- Have a graphical keyboard for entering the password or ask the user to enter
a different part of the password each time. This protects the password
against keystroke loggers.

- To prevent sniffing of passwords and replay attacks using those, you should
either use SSL or salted MD5 for passwords. The clear text password in the
memory should be reset after computing the MD5.

All my web pages have SSL enabled. You still think I might be vulnerable to these attacks?

A common misconception is that SSL is the answer to most attacks.

SSL ensures that the server is who he claims to be, and that the traffic cannot be eavesdropped by anybody else. It achieves this by using a digital certificate to prove the authenticty of the server, and encryption to secure the traffic.

However, SSL cannot prevent an adversary intercepting his own communication with server using freely available web proxy editor tools (e.g. Webscarab, Burpproxy etc.). These tools intercept SSL communication within the adversary’s machine and present editable data to him in plaintext, which can be used to launch several popular attacks.

Tell me again: what exactly are the benefits of SSL?

Secure Sockets Layer or SSL for short provides the following benefits:

Authentication of the server

Whenever an end user connects to an SSL enabled site, the Server sends its unique Digital certificate which is approved and signed from a universally trusted source (E.g. Verisign). This guarantees an end user that he is communicating with the right server.

Communication privacy

SSL uses public key as well as private key encryption technologies to provide an encrypted channel. This channel ensures an end user that all communication between the user’s browser and the Webserver remains encrypted. Thus, any one intercepting or sniffing the communication will only see garbled text which would make no sense.

We develop .Net/J2EE applications. Are there good secure coding guidelines I can share with my developers?

Plynt has published a Secure Coding Guidelines Tutorial for .Net and this is available at Plynt

Microsoft has released a 147-page guide to secure .Net programming. Lots of goodies in that, including checklists etc. It is available at the URL.

Some more sites which you can check out are Secure Coding for Java ,
OWASP.

I want to use the most secure language; which language do you recommend?

To quote the OWASP FAQ "Any language can be used since secure programming practices are what make applications safe. Most security techniques can be implemented in any language. Our advice would be to use any language you are comfortable with. But some languages like Java have additional features like bind variables that aid security; you could use those additional features if you decide to program in that language."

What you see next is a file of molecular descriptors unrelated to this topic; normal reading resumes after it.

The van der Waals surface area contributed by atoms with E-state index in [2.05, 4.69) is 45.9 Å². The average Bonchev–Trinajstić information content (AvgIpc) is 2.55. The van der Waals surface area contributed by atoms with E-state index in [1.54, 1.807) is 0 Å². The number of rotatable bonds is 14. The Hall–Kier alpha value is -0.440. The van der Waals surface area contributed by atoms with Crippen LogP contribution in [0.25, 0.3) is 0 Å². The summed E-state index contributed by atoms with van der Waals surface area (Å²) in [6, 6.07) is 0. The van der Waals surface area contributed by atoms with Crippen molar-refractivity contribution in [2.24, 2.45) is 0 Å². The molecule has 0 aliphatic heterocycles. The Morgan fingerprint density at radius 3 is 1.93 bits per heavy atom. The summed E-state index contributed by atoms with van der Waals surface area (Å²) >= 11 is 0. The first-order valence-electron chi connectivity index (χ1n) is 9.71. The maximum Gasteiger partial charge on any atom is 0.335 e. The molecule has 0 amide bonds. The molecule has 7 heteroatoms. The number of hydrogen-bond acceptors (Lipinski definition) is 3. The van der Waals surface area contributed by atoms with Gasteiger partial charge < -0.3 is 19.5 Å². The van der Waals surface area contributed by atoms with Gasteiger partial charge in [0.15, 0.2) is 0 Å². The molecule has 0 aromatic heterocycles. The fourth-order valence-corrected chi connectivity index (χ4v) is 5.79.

Are there any training programs on secure programming that I can attend?

Microsoft offers training programs on Developing Security-Enhanced Web Applications and Developing and Deploying Secure Microsoft .NET Framework Application. More information can be found at 2300AFinal and 2350BFinal
Aspect Security offers a similar course.
Paladion Networks offers Application Security training for J2EE developers. More details available at Paladion

Which are good books on application security for developers?

Here're some of the good books for developers:

Why are buffer overflows unlikely in web applications?

There are two reasons why we don't see buffer overflows in web applications.

First, to discover a buffer overflow, an attacker has to either get access to the source code, or get local access to the system on which the application is running. It's by checking the app's response to long inputs and tracing the execution that an attacker learns if it's vulnerable. Web apps are usually attacked remotely and the adversaries rarely see the source code. It then becomes very difficult to discover a buffer overflow in a web app.

Secondly, to perform a buffer overflow, the compiler should let data be stored into memory that has not been properly allocated. Languages like Java do not support that (unlike C, C++). So it's impossible to do buffer overflows in Java apps anyway. FAQS.org explains this well here.

On a cautionary note, there have been instances of PHP library functions (written in C themselves) being vulnerable to buffer overflows. Here're two examples [1, 2]. So open source PHP web apps need to take special care against buffer overflows when they call unsafe functions.

Jeremiah Grossman wrote a lucid article de-bunking buffer overflows in web applications: Myth-Busting Web Application Buffer Overflows Do check that out.


Request a proposal

Our quote contains the best price, the time estimate, and our methodology; and we'll mail you the quote in 24 hrs.


                                                
 
Movable Type Appliance - Powered by TurnKey Linux